Twitter is targeting Saudi Arabia and Egypt as its regional growth markets as it seeks to make users more ‘sticky’ and profitable to the business.
The 11-year-old US micro-blogging platform has struggled to develop strong revenue streams from its global product, although it has plenty of cash on hand, and is trying to make audiences pay via features such as live videos, ‘moments’ and Periscope, the live-video app the company acquired in 2015.
In MENA, it’s slowly rolling out ideas around media partnerships that have been tested in other markets, but must deal with some unusual numbers.
Media analyst Damian Radcliffe has found that Saudi Arabia and the UAE have the highest number of users, but the greatest daily engagement comes from Jordan, Libya, Palestine and Syria. It’s lowest is in Saudi Arabia.
On the sidelines of the Rise Up Summit in Cairo, Wamda spoke to Twitter’s director of media partnerships for the MENA region, Kinda Ibrahim. This is an edited version of the conversation about Twitter’s growth strategy in the region.
Wamda: Are you localizing the platform in any way to create better engagement with your largest MENA market, Saudi Arabia?
Kinda Ibrahim: Last year, we launched the first ever customized emoji for Saudi National Day, the Janadriyah Festival and the four biggest Saudi football teams…As for football activations we launched an auto-response service in collaboration with MBC that enables fans to add match fixtures to their calendars. We also created a live scoring auto response service with the Saudi Professional League that allows fans to find out the current score of the live match using the hashtag #كم_النتيجة.
Wamda: How are local MENA news organisations using Twitter?
Ibrahim: Using Twitter for live news is becoming more popular. News organizations have been [building] their Twitter presence in the region - especially through our new Periscope producer tool. Organizations using it include CBC and Al Arabiya [as well as] Egypt President Abdel Fattah Al-Sisi who has used this tool via his Twitter handle @AlsisiOfficial.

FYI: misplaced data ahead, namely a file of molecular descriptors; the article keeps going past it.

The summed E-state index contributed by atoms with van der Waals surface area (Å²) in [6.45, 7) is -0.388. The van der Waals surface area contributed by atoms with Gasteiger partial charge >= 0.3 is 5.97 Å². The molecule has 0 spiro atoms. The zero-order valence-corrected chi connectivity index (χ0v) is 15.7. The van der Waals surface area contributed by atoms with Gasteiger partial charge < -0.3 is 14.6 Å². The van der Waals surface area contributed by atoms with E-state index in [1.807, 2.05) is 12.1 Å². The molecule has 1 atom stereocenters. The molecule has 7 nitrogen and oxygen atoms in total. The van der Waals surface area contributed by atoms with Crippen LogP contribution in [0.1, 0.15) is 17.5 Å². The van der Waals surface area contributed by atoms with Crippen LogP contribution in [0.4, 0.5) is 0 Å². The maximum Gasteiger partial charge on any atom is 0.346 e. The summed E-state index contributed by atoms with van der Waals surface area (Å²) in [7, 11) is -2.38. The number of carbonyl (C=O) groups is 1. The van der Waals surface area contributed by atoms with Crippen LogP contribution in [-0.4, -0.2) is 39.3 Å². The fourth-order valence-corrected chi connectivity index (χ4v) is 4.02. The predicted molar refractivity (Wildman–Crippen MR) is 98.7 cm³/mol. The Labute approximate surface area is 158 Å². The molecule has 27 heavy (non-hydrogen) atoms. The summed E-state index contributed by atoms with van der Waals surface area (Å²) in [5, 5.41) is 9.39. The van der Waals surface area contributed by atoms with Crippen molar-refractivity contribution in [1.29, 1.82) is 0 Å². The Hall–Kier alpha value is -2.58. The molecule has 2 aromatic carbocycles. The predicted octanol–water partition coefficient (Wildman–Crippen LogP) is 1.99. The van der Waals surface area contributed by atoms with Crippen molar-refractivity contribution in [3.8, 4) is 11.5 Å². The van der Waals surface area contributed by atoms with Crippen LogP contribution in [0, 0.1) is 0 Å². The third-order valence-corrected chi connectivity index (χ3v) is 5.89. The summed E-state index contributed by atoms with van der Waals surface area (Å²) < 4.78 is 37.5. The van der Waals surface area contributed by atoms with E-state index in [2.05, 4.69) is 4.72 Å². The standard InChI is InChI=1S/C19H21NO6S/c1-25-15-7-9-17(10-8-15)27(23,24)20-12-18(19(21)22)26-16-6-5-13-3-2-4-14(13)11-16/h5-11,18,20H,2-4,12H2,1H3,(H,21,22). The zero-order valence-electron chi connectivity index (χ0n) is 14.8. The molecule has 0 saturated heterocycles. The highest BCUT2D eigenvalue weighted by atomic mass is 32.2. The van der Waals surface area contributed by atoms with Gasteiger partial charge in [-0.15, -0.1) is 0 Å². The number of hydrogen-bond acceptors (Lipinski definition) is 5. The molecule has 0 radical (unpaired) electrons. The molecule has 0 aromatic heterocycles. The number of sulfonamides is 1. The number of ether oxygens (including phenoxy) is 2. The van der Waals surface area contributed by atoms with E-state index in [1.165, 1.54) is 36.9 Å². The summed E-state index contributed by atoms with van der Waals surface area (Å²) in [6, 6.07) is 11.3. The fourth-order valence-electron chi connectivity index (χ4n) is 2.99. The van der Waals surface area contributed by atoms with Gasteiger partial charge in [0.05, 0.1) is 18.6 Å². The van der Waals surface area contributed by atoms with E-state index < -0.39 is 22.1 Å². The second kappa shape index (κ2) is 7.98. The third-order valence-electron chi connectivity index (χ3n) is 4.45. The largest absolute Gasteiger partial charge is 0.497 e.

Sports is another category that media organizations focus heavily on. Broadcasting network On Sport live-streamed Egypt and Ghana’s 2018 World Cup qualifying football match via its Twitter account. Our internal data [shows] that two out of the top three ‘moments’ in Egypt, with the highest tweets-per-minute, were sports related: the Al Ahly vs Zamalek match, and the Africa draw for the 2018 Football World Cup.
And the Amplify partnership program in MENA [allows] media partners and brands to team up.
Wamda: Uploading live videos in a country like Egypt, which does not have good Internet infrastructure, is an uphill battle. How do you convince people to keep using it?
Ibrahim: With the advent of 4G LTE in Egypt, we believe that live video will have a strong place to play within mobile content.
Wamda: Where do you see Twitter in MENA in five years from now?
Ibrahim: Live streaming video is a strong complement to the live nature of Twitter, and it helps to instantly explain the value and power of our service. We've always been complementary to TV… people can stay up to date on what’s happening with a timeline of tweets next to the livestream showing real-time updates.
Globally, we have pioneered the digital space by combining live-streaming with social commentary through coverage of NFL (US National Football League) games, the US presidential debates and a Q&A with the Star Wars Rogue One cast. This covers all three verticals of sports, politics and entertainment. We aim to introduce this in MENA.
Wamda: What are you doing that’s new in MENA now?
Ibrahim: We have recently introduced Niche to the region; this is a company that Twitter [acquired] in 2015, that provides creators with the ability to monetize their social presence by working alongside brands to develop branded content.
Feature image via SZ.de.